Observational Checklists in Qualitative Ethnology Study

This week you will create an observational checklist, containing at least 10 items, to examine
people within a social setting while completing a qualitative ethnology study. Using this
observational checklist, complete an observational data collection by visiting a community
venue, such as a shopping mall, a library, or college campus social area, in which people are
readily seen in natural surroundings. Conduct a brief observational research study using your
checklist. Consider how this experience differs from analyzing numbers when conducting
quantitative research.

Observational Checklists in Qualitative Ethnology Study

The checklist

  1. The level of friendliness and social interactions between the students
  2. Expression of anger using facial expressions, sulking, crying, and complaining
  3. Verbal or physical retaliation against offensive behavior and language
  4. Attempts to evade or escape from the offended
  5. The capacity of displaying humor
  6. The level of positive mood
  7. The capacity to empathize
  8. The level of nonverbal interaction (Staples, 2013).
  9. Level of rejection and neglect between students
  10. Overt hostility and chronic aggression against the peers
    It was very thrilling to conduct the brief observation. On the same note, I consider this
    kind of data collection to be very effective based on the fact that the participants are studied
    within the natural settings without their knowledge. Therefore, it is possible to gather original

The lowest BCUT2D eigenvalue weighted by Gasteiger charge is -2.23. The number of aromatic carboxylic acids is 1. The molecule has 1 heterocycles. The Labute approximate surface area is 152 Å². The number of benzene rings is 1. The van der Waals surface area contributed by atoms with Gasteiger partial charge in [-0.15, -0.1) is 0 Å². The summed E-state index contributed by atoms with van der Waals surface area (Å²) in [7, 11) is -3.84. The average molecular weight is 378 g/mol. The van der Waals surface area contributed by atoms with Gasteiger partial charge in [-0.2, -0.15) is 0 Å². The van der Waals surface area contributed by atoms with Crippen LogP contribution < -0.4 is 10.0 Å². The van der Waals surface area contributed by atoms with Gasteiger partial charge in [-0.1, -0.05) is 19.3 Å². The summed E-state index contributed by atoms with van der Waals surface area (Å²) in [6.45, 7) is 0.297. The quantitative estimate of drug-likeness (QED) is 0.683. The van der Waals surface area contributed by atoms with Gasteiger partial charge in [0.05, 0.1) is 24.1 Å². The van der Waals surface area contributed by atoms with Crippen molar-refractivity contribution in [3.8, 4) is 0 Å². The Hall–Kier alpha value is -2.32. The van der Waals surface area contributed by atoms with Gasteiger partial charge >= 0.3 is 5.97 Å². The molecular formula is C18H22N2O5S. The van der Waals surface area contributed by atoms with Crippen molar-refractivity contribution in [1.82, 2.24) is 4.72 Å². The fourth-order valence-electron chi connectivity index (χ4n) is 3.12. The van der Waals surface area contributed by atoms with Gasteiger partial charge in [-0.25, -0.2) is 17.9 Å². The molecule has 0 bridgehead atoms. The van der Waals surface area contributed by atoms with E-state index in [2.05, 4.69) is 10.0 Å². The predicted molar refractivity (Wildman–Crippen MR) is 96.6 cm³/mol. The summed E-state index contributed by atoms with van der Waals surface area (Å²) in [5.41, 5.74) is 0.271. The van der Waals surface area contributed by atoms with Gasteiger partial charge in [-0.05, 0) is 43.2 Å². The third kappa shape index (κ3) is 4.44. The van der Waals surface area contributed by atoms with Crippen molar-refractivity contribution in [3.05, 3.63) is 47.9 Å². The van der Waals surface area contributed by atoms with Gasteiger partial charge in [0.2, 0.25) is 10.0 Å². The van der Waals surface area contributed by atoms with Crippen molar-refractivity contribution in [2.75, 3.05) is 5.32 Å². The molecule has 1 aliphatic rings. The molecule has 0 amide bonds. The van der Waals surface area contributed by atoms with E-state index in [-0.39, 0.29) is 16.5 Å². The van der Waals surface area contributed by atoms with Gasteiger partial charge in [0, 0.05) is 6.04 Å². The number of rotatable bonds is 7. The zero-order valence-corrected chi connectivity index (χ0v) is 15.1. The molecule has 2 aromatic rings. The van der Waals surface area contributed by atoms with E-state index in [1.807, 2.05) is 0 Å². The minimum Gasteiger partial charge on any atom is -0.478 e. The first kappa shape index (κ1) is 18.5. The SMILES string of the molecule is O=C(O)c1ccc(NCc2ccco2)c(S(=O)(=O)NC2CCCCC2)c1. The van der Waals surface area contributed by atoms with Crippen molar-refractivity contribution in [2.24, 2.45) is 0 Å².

data regarding all their behavior (Staples, 2013). After the observation, it was easy to conclude

that the student had many positive social interaction traits. There was a high level of positive
mood, capacity to empathize, humor, nonverbal communication, and accepting others. If there
were cases of offensive behavior and language, hostility or aggression, this was reported to the
authority, which was very essential in promoting positive interactions.
When analyzing data using biostatistics, the measurement process is central since it offers
the fundamental link between the mathematical expression and empirical observation. In this
regard, narrow questions and gather numerical data (percentages and statistics) from participants.
There is hope that the results are unbiased so as to allow generalization to larger populations.
Using qualitative ethnology study is inexpensive, simple, there is acquisition of first-hand
information, and it is possible to deeply understand processes that surveys may not be able to.
However, there are ethical challenges, potent observer effects, and relying on subjective
measurement (Staples, 2013). With quantitative studies and biostatistics, a sample that is
representative can be selected, the findings can be generalized, structural factors can be analyzed,
the studies can be replicated using standardized approaches, and the extraneous variables’ effects
can be controlled. However, it is impossible to gather data on sensitive topics, self-reported
information from questionnaires may be inadequate, expensive, time-consuming, and
inflexibility of the research methods. The qualitative ethnology methodology is more
comfortable to work with based on its benefits and advantages.



Staples, J. (2013). The Interview: An Ethnographic Approach. London: Bloomsbury Publishing.